• Make sure you’re using the best settings for you. These include setting video and audio bitrates according to your internet connection, resolutions consistent with those bitrates, and keyframe intervals at 2s.

Check out our dedicated guides for using FFMPEG with Dacast on Linux and Mac.

How to Live Stream Using FFmpeg and Dacast

Dacast FFMpeg Live Streaming Solution
FFmpeg works seamlessly for live streaming with Dacast.

Once you’ve downloaded and set up FFmpeg, you’re ready to broadcast a live stream over Dacast. We offer secure video upload and many other features to make streaming live accessible to all kinds of broadcasters.

Let’s take a look at the three steps for setting up FFmpeg to live stream via Dacast. This is a simple FFmpeg tutorial for working with Dacast. 

1. Open Dacast’s Encoder Setup

First, you need to gather the encoder setup information from your Dacast account. 

In a web browser, visit the Dacast website and log in to your account. Click on (or create) the live channel you wish to stream on, then click on “Encoder setup.” 

Select “Other RTMP encoder” on the left side of the screen.

2. Find Your Credentials

On the right side of the screen, copy down these pieces of information: Login, Password, Stream URL, and Stream Name.

3. Run The Following Command

Next, copy the command into a text editor or directly into your CLI as we described in the general FFmpeg tutorial above. Make sure to properly input your stream URL, login, password, and stream name.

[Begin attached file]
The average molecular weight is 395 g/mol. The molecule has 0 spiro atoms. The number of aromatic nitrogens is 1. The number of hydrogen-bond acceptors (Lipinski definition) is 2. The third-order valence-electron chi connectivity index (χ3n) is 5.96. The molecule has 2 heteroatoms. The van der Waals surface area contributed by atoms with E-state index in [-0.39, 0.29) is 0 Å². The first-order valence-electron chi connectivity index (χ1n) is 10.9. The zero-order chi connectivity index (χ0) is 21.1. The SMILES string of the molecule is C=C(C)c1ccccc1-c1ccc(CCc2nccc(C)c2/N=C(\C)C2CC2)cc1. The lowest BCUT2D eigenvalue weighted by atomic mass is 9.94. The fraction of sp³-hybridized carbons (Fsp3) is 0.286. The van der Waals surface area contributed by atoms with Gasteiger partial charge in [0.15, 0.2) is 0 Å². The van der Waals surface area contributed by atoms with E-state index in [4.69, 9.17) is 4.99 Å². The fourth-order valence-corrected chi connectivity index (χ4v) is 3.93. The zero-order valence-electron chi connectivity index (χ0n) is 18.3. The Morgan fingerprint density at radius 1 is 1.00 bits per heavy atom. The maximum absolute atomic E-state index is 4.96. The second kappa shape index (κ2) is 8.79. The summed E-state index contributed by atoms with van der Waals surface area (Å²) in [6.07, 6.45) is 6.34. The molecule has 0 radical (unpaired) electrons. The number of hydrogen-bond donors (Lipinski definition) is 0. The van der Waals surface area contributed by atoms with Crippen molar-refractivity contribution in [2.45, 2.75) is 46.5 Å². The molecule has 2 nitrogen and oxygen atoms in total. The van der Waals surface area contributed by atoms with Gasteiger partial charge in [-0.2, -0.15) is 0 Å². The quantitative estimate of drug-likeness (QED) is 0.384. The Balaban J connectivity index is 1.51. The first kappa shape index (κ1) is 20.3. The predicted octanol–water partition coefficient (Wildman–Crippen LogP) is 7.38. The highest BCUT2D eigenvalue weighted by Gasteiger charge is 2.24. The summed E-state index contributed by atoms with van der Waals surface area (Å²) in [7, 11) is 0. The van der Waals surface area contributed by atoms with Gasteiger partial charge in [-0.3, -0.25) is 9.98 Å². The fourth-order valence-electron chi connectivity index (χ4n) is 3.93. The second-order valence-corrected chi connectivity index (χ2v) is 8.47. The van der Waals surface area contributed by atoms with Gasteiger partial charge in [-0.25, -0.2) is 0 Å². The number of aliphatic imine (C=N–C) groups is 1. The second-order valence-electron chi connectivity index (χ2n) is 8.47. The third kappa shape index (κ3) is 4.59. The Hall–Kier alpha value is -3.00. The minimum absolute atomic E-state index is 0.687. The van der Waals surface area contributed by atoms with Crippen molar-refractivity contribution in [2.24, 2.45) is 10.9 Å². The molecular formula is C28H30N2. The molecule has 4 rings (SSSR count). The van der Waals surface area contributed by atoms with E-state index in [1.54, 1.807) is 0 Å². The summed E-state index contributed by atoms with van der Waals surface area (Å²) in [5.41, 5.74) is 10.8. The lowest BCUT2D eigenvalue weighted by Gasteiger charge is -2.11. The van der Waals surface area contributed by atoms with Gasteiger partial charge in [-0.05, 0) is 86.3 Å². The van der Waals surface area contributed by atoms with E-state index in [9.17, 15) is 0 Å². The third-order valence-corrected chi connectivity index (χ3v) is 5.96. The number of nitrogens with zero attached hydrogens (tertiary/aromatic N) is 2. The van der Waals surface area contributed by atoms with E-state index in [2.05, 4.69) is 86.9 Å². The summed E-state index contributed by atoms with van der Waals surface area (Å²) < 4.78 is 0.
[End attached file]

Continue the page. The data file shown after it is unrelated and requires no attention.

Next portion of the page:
Again, the command should look like this:

$ ffmpeg -re -f lavfi -i testsrc -c:v libx264 -b:v 1600k -preset ultrafast -b 900k -c:a libfdk_aac -b:a 128k -s 1920×1080 -x264opts keyint=50 -g 25 -pix_fmt yuv420p -f flv “rtmp://[STREAM URL] flashver=FMLE/3.020(compatible;20FMSc/1.0) live=true pubUser=[LOGIN]Passwd=[PASSWORD]playpath=[STREAM NAME]

Once that command has been inserted, you should be ready to stream.

Please check out our encoder setup guide for a more detailed tutorial on setting up FFmpeg and other similar software with Dacast.


FFmpeg is a bit complex since it uses a command-line interface, but there’s no denying that this powerful piece of software is highly useful in the right situation and with the right knowledge. We hope that this FFmpeg tutorial article has provided you with the tools and the confidence to use FFMPEG to broadcast live streams.

For regular tips on live streaming and exclusive offers, we invite you to join our LinkedIn group.

Are you searching for a live streaming and video hosting platform to support your broadcast live stream projects? If so, why not give Dacast a try? We offer a 14-day free trial (no credit card required), and we’d love to get you set up to test out all our features today!


Thanks for reading, and good luck with your live broadcasts!

Max Wilbert

Max Wilbert is a passionate writer, live streaming practitioner, and has strong expertise in the video streaming industry.